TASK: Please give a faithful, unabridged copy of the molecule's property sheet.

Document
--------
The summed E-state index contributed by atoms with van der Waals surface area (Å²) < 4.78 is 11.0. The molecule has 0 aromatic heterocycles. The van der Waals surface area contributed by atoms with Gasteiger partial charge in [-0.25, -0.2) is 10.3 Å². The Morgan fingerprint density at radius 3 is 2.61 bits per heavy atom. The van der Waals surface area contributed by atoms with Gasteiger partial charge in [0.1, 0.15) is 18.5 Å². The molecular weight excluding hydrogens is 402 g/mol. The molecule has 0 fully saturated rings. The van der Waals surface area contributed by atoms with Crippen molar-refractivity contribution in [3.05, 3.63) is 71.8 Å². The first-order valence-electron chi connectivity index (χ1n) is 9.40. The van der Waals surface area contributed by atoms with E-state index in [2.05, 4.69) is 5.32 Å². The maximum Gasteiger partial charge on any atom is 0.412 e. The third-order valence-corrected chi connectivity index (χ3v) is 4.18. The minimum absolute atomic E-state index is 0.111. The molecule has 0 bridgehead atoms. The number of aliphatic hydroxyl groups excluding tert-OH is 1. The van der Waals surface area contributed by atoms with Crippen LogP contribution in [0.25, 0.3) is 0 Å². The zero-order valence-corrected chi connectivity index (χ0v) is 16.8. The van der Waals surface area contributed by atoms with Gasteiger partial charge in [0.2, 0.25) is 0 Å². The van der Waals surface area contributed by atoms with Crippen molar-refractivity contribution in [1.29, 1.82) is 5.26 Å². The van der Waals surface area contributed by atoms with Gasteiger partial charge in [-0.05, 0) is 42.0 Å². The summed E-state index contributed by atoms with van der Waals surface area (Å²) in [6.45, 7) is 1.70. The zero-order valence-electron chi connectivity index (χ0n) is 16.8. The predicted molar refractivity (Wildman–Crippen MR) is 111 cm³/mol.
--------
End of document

The summed E-state index contributed by atoms with van der Waals surface area (Å²) < 4.78 is 11.0. The molecule has 0 aromatic heterocycles. The van der Waals surface area contributed by atoms with Gasteiger partial charge in [-0.25, -0.2) is 10.3 Å². The Morgan fingerprint density at radius 3 is 2.61 bits per heavy atom. The van der Waals surface area contributed by atoms with Gasteiger partial charge in [0.1, 0.15) is 18.5 Å². The molecular weight excluding hydrogens is 402 g/mol. The molecule has 0 fully saturated rings. The van der Waals surface area contributed by atoms with Crippen molar-refractivity contribution in [3.05, 3.63) is 71.8 Å². The first-order valence-electron chi connectivity index (χ1n) is 9.40. The van der Waals surface area contributed by atoms with E-state index in [2.05, 4.69) is 5.32 Å². The maximum Gasteiger partial charge on any atom is 0.412 e. The third-order valence-corrected chi connectivity index (χ3v) is 4.18. The minimum absolute atomic E-state index is 0.111. The molecule has 0 bridgehead atoms. The number of aliphatic hydroxyl groups excluding tert-OH is 1. The van der Waals surface area contributed by atoms with Crippen LogP contribution in [0.25, 0.3) is 0 Å². The zero-order valence-corrected chi connectivity index (χ0v) is 16.8. The van der Waals surface area contributed by atoms with Gasteiger partial charge in [0.2, 0.25) is 0 Å². The van der Waals surface area contributed by atoms with Crippen molar-refractivity contribution in [1.29, 1.82) is 5.26 Å². The van der Waals surface area contributed by atoms with Gasteiger partial charge in [-0.05, 0) is 42.0 Å². The summed E-state index contributed by atoms with van der Waals surface area (Å²) in [6.45, 7) is 1.70. The zero-order valence-electron chi connectivity index (χ0n) is 16.8. The predicted molar refractivity (Wildman–Crippen MR) is 111 cm³/mol.